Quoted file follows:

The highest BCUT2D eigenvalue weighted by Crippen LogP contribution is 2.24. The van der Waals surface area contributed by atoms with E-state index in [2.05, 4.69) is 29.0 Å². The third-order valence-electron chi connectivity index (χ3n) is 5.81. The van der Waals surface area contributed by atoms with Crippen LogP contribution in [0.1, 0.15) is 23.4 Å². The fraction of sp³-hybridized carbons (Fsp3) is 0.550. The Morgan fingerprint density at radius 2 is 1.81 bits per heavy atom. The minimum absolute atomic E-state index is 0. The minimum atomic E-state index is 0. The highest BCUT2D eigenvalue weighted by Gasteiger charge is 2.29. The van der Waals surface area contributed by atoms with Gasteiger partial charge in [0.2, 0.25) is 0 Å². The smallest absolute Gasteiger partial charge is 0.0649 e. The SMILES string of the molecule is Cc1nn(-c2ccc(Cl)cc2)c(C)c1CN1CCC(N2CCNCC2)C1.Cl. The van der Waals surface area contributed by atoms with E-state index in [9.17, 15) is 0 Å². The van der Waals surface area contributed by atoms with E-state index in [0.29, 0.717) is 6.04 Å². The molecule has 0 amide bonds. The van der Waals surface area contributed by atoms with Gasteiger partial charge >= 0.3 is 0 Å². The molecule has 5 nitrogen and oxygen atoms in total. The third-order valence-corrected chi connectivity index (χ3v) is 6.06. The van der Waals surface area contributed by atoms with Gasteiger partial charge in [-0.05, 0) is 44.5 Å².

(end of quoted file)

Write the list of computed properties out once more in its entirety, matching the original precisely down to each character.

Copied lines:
The highest BCUT2D eigenvalue weighted by Crippen LogP contribution is 2.24. The van der Waals surface area contributed by atoms with E-state index in [2.05, 4.69) is 29.0 Å². The third-order valence-electron chi connectivity index (χ3n) is 5.81. The van der Waals surface area contributed by atoms with Crippen LogP contribution in [0.1, 0.15) is 23.4 Å². The fraction of sp³-hybridized carbons (Fsp3) is 0.550. The Morgan fingerprint density at radius 2 is 1.81 bits per heavy atom. The minimum absolute atomic E-state index is 0. The minimum atomic E-state index is 0. The highest BCUT2D eigenvalue weighted by Gasteiger charge is 2.29. The van der Waals surface area contributed by atoms with Gasteiger partial charge in [0.2, 0.25) is 0 Å². The smallest absolute Gasteiger partial charge is 0.0649 e. The SMILES string of the molecule is Cc1nn(-c2ccc(Cl)cc2)c(C)c1CN1CCC(N2CCNCC2)C1.Cl. The van der Waals surface area contributed by atoms with E-state index in [9.17, 15) is 0 Å². The van der Waals surface area contributed by atoms with E-state index in [0.29, 0.717) is 6.04 Å². The molecule has 0 amide bonds. The van der Waals surface area contributed by atoms with Gasteiger partial charge >= 0.3 is 0 Å². The molecule has 5 nitrogen and oxygen atoms in total. The third-order valence-corrected chi connectivity index (χ3v) is 6.06. The van der Waals surface area contributed by atoms with Gasteiger partial charge in [-0.05, 0) is 44.5 Å².